It was not until the following year that Barack met Ann, the eighteen-year-old freshman student who would become the mother of the 44th President of the United States of America. Ann Dunham had only started attending classes at the university in September 1960, and she and Obama enrolled on the same Russian-language class.
Within a very short time of meeting Ann in September 1960, Obama Snr was dating her – although he did not tell her about Kezia back in Nairobi, nor about his son and newborn daughter.
Even though Hawaii was a racial melting pot in the early sixties, a black man dating a white girl was still something unusual. By November 1960, within weeks of meeting Obama Snr, Ann was pregnant and the couple were married three months later, on 2 February 1961. Even by the easygoing standards of Hawaii in the early sixties, Ann was very young to be married, and their relationship raised alarm on both sides of the family.
Later that semester Ann dropped out of college. Their son, Barack Hussein Obama Jnr, was born at 7.24 p.m. on 4 August 1961.
Obama Snr graduated from the University of Hawaii in the summer of 1962. He was clearly a model student and he was offered two scholarships to work towards a doctorate. He chose to go to Harvard, but the scholarship was not enough for him to take his family to Massachusetts.
Ann stayed behind in Honolulu with their young son and resumed her studies at the university. It proved to be the beginning of the end of their short relationship.
By 1962 Mboya’s airlift was into its third year and Harvard was now home to some of Kenya’s brightest and most ambitious students. One of them was James Odhiambo Ochieng’, a twenty-one-year-old student who arrived in that year:
Barack Obama Snr settled down to a bachelor lifestyle. Tom Mboya had heard that Obama had married again, and he wrote to his old friend, warning him not to abandon his new wife and son; Barack stayed true to his word – at least at first.
In January 1964, Ann Dunham filed for divorce from Barack Obama Snr citing abandonment by her husband. Obama Snr had been partying hard in Boston, and now he had met a young school teacher in her early twenties, Ruth Nidesand. Obama Snr soon moved in with Ruth, and they started a serious relationship. But the talk over beers among the young Kenyan students at Harvard was about what was happening back home.
Since they had come out to study their country had become an independent nation, and there were exciting, new opportunities on offer in Nairobi.
The following year, in 1965, Obama Snr gave up his studies for a PhD and returned home. This was partly from financial hardship, but also because of the new jobs to be had in Kenya. Following independence, many students who were studying overseas returned home to join the scramble for the top government positions in Nairobi – many of which had been vacated by white administrators who had decided to leave Kenya.
Despite leaving his studies early, Obama Snr was later awarded a master’s degree, although he frequently liked to refer to himself as ‘Dr Obama’. Ruth too followed him out to Nairobi, and although Barack was reluctant at first, they soon married.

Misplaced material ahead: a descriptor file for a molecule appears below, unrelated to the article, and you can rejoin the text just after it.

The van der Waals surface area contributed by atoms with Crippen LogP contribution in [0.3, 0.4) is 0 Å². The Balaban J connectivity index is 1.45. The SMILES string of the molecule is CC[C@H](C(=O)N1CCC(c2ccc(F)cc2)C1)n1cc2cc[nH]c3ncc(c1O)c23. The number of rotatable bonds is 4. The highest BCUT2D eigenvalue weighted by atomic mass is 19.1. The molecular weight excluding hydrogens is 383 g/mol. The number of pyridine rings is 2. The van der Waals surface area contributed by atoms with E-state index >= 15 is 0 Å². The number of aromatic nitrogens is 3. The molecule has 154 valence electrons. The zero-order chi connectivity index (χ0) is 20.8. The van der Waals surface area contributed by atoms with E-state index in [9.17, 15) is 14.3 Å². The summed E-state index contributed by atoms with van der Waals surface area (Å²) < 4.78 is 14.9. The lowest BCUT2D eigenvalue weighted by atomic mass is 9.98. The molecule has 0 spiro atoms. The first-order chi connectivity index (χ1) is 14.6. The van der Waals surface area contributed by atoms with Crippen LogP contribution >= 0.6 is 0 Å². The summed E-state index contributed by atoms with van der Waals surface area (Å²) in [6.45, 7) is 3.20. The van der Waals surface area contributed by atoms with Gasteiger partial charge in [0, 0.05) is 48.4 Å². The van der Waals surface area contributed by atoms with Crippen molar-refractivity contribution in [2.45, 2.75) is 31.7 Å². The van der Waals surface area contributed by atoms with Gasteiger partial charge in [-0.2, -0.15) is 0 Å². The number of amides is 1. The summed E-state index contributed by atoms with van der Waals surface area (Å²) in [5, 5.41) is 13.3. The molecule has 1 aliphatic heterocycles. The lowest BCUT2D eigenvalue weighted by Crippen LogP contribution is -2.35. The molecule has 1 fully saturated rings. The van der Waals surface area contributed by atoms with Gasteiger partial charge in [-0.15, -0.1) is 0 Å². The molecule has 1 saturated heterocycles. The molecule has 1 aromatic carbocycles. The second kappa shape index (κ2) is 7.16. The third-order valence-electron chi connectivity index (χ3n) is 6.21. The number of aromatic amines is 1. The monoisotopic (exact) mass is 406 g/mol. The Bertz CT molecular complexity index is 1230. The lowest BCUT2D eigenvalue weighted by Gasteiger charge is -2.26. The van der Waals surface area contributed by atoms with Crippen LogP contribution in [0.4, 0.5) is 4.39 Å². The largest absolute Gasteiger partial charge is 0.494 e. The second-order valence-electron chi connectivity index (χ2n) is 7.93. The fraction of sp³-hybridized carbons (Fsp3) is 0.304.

Obama Snr’s first job in Kenya was as an economist with Shell, but he soon landed a job in the government, working for the Central Bank. It was a prize placement for a young man and it should have been a springboard to greater things. But Obama Snr’s tendency for self-destruction soon began to make itself felt.
In July 1965, the year he returned to Nairobi, he published an article in the East Africa Journal entitled ‘Problems Facing Our Socialism’. It was essentially a critique of ‘Sessional Paper 10’, an influential government paper, which argued for a model of government in Kenya based on African values. In his article, Obama chose to criticise the direction the new Kenyatta government was taking, and its lack of foresight in planning.
His article might have gone down well with his tutors at Harvard, but it was certainly not a very wise thing to write when you are straight out of university, and with no experience in government.
Nevertheless, those early years back in Kenya were good for Obama Snr; he had a first-rate job at the Central Bank, he was paid well, and he was making friends at the very top of government. His old college friend from Boston, James Odhiambo Ochieng’, remembers countless nights out on the town:
‘Obama did one thing – he would order the drinks. He would say, “When I say drink, drink!” He would go and call the waiter, and tell the waiter – “Take [the bill] to Mboya.” And Mboya would take it very easily. He would not only do it to Mboya, he would do it to Odinga. Odinga was someone to reckon with. Odinga would take it. He couldn’t be angry about it. With Obama? Oh no, no, no. He wouldn’t argue.’
At a national level, Kenyan politics was beginning to deteriorate. Oginga Odinga and Kenyatta had always been uncomfortable bedfellows. In March 1966 Oginga quit KANU, resigned from Kenyatta’s government and formed a new left-wing opposition party, the Kenya People’s Union (KPU). Odinga claimed that Kenya was being run by an ‘invisible government’, and for the next three years the KPU insisted that KANU’s policies of ‘African socialism’ were simply a cover for tribalism and capitalism. It was a confrontation which would eventually result in arrest, detention and assassination.
Two months later, on a hot, steamy July day in Nairobi, Barack Obama Snr found himself unwittingly drawn into one of the most momentous events in post-independent Kenya. Tom Mboya had returned the previous day from a meeting in Addis Ababa.